- Pour soju in the shot glass
- Pour beer the remainder of the way so the cup is full
- Drink it as fast as you can
- Get drunk fast (lol)
Chris graciously assembled this for us to enjoy during our time at Cha Yi Ya Gi. It was a bit messy to drink if you’re not careful so beware! I enjoyed the flavor quite a bit though, it was truly bitter then sweet. Just as the name suggests.
After enjoying savory grilled meat served on sesame leaves (similar to a taco), we headed to our next stop. While walking along the street, Chris pointed at a stone wall with faded Korean symbols written on it and said “That’s where people eat dog. It’s frowned upon here but not illegal.” Interesting….
We continued through winding alleyways with colorful neon signs. Eventually, walking into a place called Mat Bo Rae, famous for their toppoki (rice cake stew with noodles, beef and dumplings). Again, the dish was prepared at the table. The soup bubbled in front of us as Chris explained that this dish used to be served to kings.
Back then, royalty did not eat spicy food because they did not want to sweat. Therefore, this broth was made of fruits instead of hot spices. It had rich, sweet flavors. The rice cake noodles were thick and chewy, but great in food. Again, we had a traditional Korean drink to pair with the meal. This time it was a sweet wine that tasted a bit like Robitussin. Thank goodness Koreans prefer soju instead!
Modern Korean culture has its own unique flavor. The heavy influence of western culture has created a popularity of dishes that were not consumed a hundred years earlier. Today Seoulites are practically obsessed with a classic combination; fried chicken and beer.
Samtong Chicken is a prime example of this. Here, you can order fried chicken infused with a wide array of tasty spices and garnishes. We ordered their original sweet & spicy flavor and garlic flavor. It had a good spice balance, and aromatic spices like cinnamon and clove. The chicken was crispy and glazed in all that delicious sauce. It paired perfectly with a cold beer (as expected!).
To close out the night we headed to Cha Bahk Mool Gwan, a spot famous for their dessert and traditional tea museum. The interior of the space felt like a Korean courtyard with a classic Kiwa roof inside to create an outdoor atmosphere. Here we had bingsoo (shaved ice with red beans, nuts and condensed milk). This is always made fresh to create the shaved ice and melts quickly so it was important to enjoy it thoroughly and not waste much time between bites. Prior to visiting Korea, I would think that a dessert with red beans would be strange, however, it’s quite yummy and surprisingly sweet. Paired with the other ingredients, it had a creamy vanilla flavor.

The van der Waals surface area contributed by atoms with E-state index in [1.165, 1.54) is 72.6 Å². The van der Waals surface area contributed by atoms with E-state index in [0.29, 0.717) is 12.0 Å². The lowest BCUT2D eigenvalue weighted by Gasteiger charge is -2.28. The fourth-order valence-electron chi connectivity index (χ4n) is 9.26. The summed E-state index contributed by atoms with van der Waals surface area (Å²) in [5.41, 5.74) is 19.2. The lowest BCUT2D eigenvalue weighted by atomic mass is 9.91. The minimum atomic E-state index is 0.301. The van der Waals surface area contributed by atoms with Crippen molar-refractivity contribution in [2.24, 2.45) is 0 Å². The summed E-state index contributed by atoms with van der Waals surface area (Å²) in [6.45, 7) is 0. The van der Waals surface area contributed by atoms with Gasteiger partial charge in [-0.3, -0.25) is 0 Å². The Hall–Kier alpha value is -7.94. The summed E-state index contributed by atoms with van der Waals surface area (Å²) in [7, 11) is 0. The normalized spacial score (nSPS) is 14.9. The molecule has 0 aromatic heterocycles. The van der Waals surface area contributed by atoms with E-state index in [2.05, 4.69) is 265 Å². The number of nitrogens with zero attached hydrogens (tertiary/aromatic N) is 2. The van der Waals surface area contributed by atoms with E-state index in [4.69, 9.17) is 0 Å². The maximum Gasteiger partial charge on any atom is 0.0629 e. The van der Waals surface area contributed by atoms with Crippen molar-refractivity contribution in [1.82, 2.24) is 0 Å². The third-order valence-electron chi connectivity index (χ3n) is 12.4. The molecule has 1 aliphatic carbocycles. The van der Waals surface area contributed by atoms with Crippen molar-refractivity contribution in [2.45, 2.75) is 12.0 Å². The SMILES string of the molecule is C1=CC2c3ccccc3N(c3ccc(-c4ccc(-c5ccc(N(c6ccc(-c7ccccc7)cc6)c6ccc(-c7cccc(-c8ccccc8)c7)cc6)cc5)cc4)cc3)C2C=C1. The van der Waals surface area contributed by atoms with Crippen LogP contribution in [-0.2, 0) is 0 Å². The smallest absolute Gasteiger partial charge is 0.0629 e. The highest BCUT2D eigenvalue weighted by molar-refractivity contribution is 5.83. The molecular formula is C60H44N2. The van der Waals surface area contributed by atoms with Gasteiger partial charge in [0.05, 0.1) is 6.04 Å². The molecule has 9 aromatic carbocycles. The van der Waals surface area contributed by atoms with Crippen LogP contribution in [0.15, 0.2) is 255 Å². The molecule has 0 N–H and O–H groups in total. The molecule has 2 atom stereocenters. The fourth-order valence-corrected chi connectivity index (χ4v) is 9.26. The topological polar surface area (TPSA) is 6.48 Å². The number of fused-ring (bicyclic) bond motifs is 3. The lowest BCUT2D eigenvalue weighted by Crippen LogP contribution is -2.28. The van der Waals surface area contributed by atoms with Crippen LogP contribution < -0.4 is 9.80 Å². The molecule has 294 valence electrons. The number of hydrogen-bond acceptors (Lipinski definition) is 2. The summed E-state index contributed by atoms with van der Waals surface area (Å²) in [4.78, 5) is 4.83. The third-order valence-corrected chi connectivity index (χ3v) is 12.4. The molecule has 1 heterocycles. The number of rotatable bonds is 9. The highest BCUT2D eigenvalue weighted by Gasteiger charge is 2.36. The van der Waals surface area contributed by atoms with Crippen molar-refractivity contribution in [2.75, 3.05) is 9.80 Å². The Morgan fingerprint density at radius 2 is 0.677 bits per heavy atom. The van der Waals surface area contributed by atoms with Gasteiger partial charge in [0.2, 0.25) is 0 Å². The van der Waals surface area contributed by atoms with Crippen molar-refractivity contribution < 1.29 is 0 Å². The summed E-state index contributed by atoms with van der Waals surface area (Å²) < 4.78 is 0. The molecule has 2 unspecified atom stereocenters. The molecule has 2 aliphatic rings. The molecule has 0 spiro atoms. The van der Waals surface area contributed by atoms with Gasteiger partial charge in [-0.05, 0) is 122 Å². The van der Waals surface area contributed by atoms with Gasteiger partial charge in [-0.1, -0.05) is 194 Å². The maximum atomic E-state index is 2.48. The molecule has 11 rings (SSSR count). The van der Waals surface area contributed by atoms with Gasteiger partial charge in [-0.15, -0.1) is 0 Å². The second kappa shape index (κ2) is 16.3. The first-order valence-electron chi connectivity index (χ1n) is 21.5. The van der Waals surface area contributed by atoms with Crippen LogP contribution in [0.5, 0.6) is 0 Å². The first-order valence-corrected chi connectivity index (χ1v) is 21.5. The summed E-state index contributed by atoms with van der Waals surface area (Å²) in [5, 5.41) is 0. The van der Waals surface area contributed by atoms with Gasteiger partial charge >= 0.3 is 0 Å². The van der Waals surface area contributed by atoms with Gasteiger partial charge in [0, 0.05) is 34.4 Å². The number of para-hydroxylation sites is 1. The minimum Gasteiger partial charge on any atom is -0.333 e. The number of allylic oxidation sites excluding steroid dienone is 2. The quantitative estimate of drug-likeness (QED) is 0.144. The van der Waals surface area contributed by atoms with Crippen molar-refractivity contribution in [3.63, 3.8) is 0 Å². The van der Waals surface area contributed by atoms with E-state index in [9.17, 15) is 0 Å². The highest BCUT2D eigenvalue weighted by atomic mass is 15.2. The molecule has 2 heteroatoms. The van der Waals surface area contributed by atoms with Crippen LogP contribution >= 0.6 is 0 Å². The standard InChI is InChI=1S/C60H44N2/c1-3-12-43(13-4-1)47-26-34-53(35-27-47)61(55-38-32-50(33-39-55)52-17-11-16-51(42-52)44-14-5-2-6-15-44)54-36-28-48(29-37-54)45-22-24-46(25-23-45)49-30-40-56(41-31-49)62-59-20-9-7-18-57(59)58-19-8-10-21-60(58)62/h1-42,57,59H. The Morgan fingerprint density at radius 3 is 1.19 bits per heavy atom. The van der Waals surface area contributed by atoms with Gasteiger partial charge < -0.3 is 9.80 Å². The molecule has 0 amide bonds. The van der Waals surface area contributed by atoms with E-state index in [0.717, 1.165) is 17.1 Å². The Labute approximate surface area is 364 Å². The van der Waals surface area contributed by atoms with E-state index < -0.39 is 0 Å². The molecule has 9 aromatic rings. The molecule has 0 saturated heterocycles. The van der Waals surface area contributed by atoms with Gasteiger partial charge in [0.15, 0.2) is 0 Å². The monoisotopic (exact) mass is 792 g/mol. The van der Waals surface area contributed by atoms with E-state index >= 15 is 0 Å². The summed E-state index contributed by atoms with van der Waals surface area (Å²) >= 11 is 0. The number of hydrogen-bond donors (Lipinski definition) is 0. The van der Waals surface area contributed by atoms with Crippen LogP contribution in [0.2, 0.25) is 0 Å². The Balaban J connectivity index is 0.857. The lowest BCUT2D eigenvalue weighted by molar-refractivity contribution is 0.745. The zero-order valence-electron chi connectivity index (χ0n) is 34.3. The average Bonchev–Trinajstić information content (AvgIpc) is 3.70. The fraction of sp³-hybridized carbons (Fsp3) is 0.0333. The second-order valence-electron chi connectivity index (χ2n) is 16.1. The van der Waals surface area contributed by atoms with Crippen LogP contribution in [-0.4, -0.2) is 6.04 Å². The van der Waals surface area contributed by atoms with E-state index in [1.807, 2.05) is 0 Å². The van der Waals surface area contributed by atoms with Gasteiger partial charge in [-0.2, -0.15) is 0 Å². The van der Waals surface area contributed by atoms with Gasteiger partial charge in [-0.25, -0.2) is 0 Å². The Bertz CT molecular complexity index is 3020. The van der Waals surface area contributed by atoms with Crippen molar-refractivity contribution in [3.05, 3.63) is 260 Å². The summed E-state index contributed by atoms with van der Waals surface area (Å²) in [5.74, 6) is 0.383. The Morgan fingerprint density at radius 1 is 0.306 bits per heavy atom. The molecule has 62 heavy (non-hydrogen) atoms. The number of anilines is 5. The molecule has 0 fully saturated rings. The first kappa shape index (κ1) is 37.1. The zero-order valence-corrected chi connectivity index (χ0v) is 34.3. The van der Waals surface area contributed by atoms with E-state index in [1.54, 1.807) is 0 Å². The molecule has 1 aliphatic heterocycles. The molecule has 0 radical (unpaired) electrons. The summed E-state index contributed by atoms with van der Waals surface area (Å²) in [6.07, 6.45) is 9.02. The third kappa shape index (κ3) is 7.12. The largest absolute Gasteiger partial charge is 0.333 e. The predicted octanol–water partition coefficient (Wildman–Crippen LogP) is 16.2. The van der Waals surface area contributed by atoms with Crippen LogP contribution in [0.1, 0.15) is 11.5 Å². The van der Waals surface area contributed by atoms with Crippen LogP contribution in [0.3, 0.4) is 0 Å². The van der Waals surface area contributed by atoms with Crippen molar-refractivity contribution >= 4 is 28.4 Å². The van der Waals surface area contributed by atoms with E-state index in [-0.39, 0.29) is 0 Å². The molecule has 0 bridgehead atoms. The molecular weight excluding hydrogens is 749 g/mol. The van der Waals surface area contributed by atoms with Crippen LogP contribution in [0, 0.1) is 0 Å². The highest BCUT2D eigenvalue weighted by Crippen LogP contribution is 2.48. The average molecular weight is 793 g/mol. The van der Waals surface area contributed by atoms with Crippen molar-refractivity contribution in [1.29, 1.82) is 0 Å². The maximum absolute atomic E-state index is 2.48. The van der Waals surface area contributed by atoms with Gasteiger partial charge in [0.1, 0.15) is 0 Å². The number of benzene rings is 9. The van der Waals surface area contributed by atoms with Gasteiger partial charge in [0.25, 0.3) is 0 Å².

We also had the opportunity to try rice cake covered with crushed black Sesame seeds. In my opinion, this was more of a texture than a flavor. It had a similar texture as a gummy bear. The flavor was very subtle. However, the appearance resembled coal or black quartz. The crushed Sesame seeds sparkled in the light. It was very unique!
THE BEST WAY TO EXPERIENCE A COUNTRY IS THROUGH ITS FOOD
Alas it was time to close out our night. I left with a deeper understanding of Korean cuisine, which I desperately needed, and new friends. I always say, there is no better way to get a grasp on a country than through its cuisine and once again this proved to be true. The lesson here is simple, if you’re visiting Korea pair up with someone that knows the cuisine before you end up in a shop that only serves chicken feet.
If you’re visiting Korea soon, make sure to visit the Korean Tourism Boards site at VisitKorea.or.kr. They have tons of information on things to do, know, eat, and drink while exploring this beautiful country. I was a guest of Ongo Food Communications. I went on the Night Dining Tour. It is $88 per person. To book a tour visit OngoFood.com.